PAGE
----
Friday, October 1, 2010

In the News This Week: Banned Books and Bullying

As Banned Books Week comes to a close, I'm dedicating my weekly roundup of news to two important--and related--topics getting coverage: book banning and bullying. As we celebrated ALA's Banned Books Week by bringing challenged books to the spotlight, we heard of a fourth in a recent string of tragic suicides by young people who were bullied. As Ellen DeGeneres expressed in a heartfelt video, "Being a teenager and figuring out who you are is hard enough without someone attacking you."

Young people enduring the wrath of bullies for their sexual orientation, appearance, ethnicity, whatever, are your children, your grandchildren, your neighbors, and your readers. Those who ban books are another type of bully, forcing their beliefs on others by working to limit choices for young people walking into a library. One must wonder how many teens could be helped by learning, through books, that they are not alone, that others have gone through what they've gone through and survived, that It Gets Better.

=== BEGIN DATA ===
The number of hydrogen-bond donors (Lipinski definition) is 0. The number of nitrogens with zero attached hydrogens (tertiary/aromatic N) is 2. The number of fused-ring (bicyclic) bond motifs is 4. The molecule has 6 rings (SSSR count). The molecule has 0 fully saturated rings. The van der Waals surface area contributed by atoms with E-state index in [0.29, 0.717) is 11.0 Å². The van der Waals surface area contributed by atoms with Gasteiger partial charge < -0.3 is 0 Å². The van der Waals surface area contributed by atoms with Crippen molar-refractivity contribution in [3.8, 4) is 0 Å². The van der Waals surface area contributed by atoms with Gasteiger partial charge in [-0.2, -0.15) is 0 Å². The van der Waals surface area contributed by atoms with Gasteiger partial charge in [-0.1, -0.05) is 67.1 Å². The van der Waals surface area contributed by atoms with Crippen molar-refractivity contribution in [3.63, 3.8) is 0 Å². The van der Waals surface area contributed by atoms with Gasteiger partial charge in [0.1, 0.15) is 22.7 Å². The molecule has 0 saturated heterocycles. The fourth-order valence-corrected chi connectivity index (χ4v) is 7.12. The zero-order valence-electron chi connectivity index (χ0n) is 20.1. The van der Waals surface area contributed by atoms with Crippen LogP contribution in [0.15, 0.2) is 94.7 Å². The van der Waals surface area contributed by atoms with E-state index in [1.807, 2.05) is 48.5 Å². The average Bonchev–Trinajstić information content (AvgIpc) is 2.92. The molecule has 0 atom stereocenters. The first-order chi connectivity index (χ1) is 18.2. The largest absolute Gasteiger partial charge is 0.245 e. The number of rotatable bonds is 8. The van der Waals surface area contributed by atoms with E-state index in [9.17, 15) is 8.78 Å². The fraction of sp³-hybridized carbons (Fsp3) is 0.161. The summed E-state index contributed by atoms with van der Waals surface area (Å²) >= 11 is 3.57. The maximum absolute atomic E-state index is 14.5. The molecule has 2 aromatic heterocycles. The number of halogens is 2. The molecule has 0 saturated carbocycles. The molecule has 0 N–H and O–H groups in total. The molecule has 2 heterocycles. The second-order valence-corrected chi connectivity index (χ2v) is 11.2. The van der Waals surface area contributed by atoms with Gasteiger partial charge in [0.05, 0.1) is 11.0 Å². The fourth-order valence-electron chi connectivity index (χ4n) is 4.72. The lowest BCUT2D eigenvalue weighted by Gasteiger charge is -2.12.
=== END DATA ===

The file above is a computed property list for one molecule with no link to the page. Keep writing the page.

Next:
"As authors," author Ellen Hopkins recently said on her blog, "we must maintain a unified voice against the idea that one person, or even a few, has the right to decide for everyone else what they are allowed to read, or what information they can have access to." My first news piece is written by Ellen for Huffington Post. Beyond that you'll find ways to celebrate banned books (because why stop at a week), news on frequently challenged books, a small collection of stories about the bullying of gay teens, and a piece from the New York Times full of links to resources that will help get conversations going. (I had one with my 6-year-old this morning. He'll be 16 soon enough.)